Further attempts are made to correlate radiosensitivity with DNA repair mechanisms. O13 Interleukin-6 and the Tumor Microenvironment Yves A. De Clerck 1 1 Pediatrics and Biochemistry & Molecular Biology, The Saban Research Institute of Childrens Hospital Los Angeles, University of
Southern California Keck School of Medicine, Los Angeles, CA, USA The contribution of cytokines to the tumor microenvironment and to inflammation in cancer has been the focus of much recent attention. Among the cytokines that play a pro-tumorigenic role in cancer is IL-6, a pleiotropic cytokine produced by stromal and inflammatory cells. In many cancers, like multiple myeloma and neuroblastoma, the expression of IL-6 is increased and higher levels are indicators of poorer clinical outcome. Tumor cells stimulate the expression of IL-6 by stromal cells through adhesion dependent Alectinib mw and adhesion independent mechanisms. The latter seems to predominate in neuroblastoma. We
have shown that Cox-2 mediated production of PGE2 and the expression of Galectin-3 binding protein by neuroblastoma cells are potent mechanisms of IL-6 induction in bone marrow-derived mesenchymal cells and monocytes. IL-6 has multiple effects on cancer progression. In the bone marrow it stimulates the maturation and activation of osteoclast precursor cells and promotes Birinapant purchase osteolytic bone metastasis. IL-6 also has a paracrine effect on neuroblastoma cells which express the 2 subunits of the IL-6 receptor (IL-6R/gp80 and gp130) that are necessary for IL-6-mediated activation of ERK 1/2 and STAT-3. Signaling is potentiated by soluble IL-6R/gp80 that stabilizes IL-6 and acts as a potent agonist. IL-6 stimulates the proliferation of tumor cells and enhances their survival in the presence of cytotoxicity drugs like etoposide (an inducer of the mitochondrial apoptotic pathway) by increasing the expression of the anti-apoptotic proteins Bcl-2, Bcl-XL and survivin. This effect is dependent on STAT-3 activation. In neuroblastoma, IL-6 is rarely expressed by tumor cells and commonly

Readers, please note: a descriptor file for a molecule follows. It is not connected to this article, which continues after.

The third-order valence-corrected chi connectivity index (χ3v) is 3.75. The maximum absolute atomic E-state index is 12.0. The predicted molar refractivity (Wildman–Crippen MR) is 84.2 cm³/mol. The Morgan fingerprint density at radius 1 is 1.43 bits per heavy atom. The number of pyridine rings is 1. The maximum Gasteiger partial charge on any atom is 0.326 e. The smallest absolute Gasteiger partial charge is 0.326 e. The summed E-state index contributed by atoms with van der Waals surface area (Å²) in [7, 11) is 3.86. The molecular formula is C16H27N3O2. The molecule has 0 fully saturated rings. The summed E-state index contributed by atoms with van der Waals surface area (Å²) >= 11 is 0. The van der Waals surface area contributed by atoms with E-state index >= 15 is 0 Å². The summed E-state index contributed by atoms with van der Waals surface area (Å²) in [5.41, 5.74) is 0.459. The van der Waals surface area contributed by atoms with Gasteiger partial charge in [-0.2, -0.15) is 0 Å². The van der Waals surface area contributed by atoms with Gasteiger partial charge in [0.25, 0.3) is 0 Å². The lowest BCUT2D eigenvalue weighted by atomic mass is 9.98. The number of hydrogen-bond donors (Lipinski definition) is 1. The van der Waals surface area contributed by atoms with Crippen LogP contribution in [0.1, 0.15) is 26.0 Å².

expressed by bone marrow-derived mesenchymal cells in the bone marrow and monocytes/macrophages in primary tumors, Bay 11-7085 which are also a source of sIL-6R. Thus stromal expression of IL-6 contributes to the protective role that the bone marrow microenvironment has against the cytotoxic effect of chemotherapy on tumor cells. IL-6 or IL-6 mediated signaling could therefore represent valuable targets for therapeutic intervention. O14 Inflammatory Chemokines in Malignancy: Regulation by Microenvironmental and Intrinsic Factors Gali Soria1, Maya Ofri1, Tal Leibovich-Rivkin1, Marcelo Ehrlich1, Tsipi Meshel1, Neora Yaal-Hahoshen2, Leonor Trejo-Leider3, Adit Ben-Baruch 1 1 Department of Cell Research and Immunology, George S.